What to leave out of your writing – 6 tips.

What to leave out of your writing – 6 tips.

Do you ever read something and wonder how the author dared to write it? Do you see the hurt they are feeling or causing? Sometimes I do and I think to myself, Somethings should not be written. This blog is about the things you shouldn’t write. 

I love writing memoir, fiction and blogs. It has become an obsession. To become a better writer, I’ve undertaken courses and workshops, read books on writing, worked with writers and read a mountain of books. My skills slowly improve, but I’ve still got lots to learn. I’ve also learnt what to leave out of a book or article.

Very early on I read On Writing – A Memoir of the Craft, by Stephen King and two books by Patti Miller; The Memoir Book and Writing Your Life. I often reread them. They’re not only inspirational, but offer advice on how to write without estranging your family,  losing your friends or endangering people’s safety.

Here are my six tips.

  1. If in doubt, leave it out.  In the writing of Two Poofs and a Poodle, I wrote a chapter about Rina coming with me and a friend to a trivia quiz. The friend is a funny character, who regularly tells the same jokes. I thought he’d laugh at the way I’d portrayed him, but when I shared the chapter with him, there was no laughter. Instead, hurt crossed his face as he read my words. “Is that really how you see me?” he asked. We talked and I apologised. All reference to him was removed from the chapter when I did the rewrite. Friends are worth keeping.
  2. Don’t just change the name of a real person and think it’s fiction. When we write fiction, of course we draw on the people we know or who have passed through out lives, but don’t take everything about one person from your life, change their name and think they won’t see themselves in your book. In my book, The Maiden Aunts, one of the main character, Joe, is me. Six foot tall, bronzed, buffed, a full head of dark hair. What, you can’t see it? Well not physically. But in the book, he’s moody, prone to over think things, struggling to come out in a country town and enjoys a good laugh. Yes, that is or has been me, but I won’t be recognised and Joe is really a composite of so many people. Make sure your fictional characters are composites too.
  3. Share your stories with the people you write about and make changes and deletions based on their feedback.  The first book I published is titled, Through My Eyes – Adventures in Bali. It is a collection of 29 humorous stories about my life in Bali. Many of my adventures were undertaken with Indonesian fiends and so they feature heavily in this book. I ran each story past the people involved. Some I told in my poor Indonesian. If this proved too difficult, I paid to have the story professionally translated and then shared it.  Each time I got their feedback and made changes. I even scrapped a few stories. Today, it’s even easier. You can use google translate.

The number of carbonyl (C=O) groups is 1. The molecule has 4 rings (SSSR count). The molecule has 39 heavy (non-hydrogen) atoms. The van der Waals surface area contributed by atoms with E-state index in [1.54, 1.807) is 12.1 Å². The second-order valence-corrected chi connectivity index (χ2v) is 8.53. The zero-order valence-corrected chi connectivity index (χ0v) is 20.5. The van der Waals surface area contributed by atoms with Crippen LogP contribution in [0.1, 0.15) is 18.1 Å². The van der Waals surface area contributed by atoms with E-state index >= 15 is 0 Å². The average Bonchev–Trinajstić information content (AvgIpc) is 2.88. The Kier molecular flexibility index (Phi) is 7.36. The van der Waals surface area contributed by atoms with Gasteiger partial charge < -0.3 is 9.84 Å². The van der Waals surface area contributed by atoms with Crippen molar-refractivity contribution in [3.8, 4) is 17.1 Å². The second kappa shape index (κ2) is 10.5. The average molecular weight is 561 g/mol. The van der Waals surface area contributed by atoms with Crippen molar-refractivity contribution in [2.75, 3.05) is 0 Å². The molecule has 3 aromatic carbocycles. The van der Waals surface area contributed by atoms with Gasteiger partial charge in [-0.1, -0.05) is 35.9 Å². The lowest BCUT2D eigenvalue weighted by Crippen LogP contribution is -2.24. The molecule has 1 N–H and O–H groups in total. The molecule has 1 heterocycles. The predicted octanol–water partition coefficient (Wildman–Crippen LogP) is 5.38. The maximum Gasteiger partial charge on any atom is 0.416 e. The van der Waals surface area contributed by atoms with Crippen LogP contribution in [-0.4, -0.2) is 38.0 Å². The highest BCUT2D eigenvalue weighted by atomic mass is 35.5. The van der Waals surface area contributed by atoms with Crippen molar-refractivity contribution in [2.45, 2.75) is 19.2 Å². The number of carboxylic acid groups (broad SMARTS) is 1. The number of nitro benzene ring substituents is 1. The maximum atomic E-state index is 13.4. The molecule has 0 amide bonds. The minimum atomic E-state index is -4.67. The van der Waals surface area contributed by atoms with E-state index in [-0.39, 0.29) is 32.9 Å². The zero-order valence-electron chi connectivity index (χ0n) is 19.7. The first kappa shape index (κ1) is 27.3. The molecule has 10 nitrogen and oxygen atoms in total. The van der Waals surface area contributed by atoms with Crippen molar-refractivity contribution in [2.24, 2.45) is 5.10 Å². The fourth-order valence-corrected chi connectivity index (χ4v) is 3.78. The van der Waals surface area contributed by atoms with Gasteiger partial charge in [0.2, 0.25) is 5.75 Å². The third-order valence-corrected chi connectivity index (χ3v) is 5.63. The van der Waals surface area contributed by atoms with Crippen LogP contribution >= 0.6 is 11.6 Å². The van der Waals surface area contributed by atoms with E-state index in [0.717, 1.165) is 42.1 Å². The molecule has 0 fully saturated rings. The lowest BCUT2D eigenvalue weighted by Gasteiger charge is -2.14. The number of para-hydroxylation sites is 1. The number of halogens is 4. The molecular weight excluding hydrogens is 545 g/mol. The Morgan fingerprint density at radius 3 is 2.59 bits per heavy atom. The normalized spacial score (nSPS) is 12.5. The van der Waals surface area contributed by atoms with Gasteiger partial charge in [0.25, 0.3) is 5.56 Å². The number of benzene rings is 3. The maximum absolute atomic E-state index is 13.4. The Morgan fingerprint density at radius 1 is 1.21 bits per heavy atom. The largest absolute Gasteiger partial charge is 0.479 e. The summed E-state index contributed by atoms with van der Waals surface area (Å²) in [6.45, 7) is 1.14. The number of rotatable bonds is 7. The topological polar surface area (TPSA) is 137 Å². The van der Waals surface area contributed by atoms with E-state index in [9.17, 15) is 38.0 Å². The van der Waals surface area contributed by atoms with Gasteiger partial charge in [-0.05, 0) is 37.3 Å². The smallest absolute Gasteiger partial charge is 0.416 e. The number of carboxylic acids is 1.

4. Don’t use your writing to settle scores and past hurts. This sort of writing doesn’t read well and does nothing to enhance your credibility as a writer. I’m still writing a memoir titled, Three Mums – Six Years. I could have shafted one or two of my siblings, but this would have shown me as petty and mean and with unresolved issues. It would not improve the story. So why settle scores on the page. Don’t do it. Get therapy if the hurt lingers.
  5. Protect your sources. Don’t include anything in your writing that may endanger another person’s freedom, dignity or life. Saying that someone loved meeting people and enjoyed varied relationships, is better that saying he or she was a slut. If she coloured outside the lines and had same-sex flings, who really cares. Doesn’t everyone these days? Will it make your story better? What is your motivation for including it? Are you protecting your source? This type of story would get someone imprisoned and caned in Ache or Saudi Arabia. It might stop them getting a visa to live in the USA. Is this what you want? Of course you don’t. You’re a good person. Protect your sources.
  6. Don’t let the urgency of your BLOG allow you to break the above rules. Blogs seem urgent. You want to publish one a week, so you don’t have time for the above 6 rules. Bull shit!!! Of course you have time. Always have one or 2 blogs up your sleeve ready for that emergency. Print one of the back ups and allow yourself time to show some integrity.

I’m no expert on writing, but I live a life where I don’t want to hurt people. I don’t always succeed, but I try. I don’t want to lose friends and alienate family. I follow the above rules. I suggest you try following them too.

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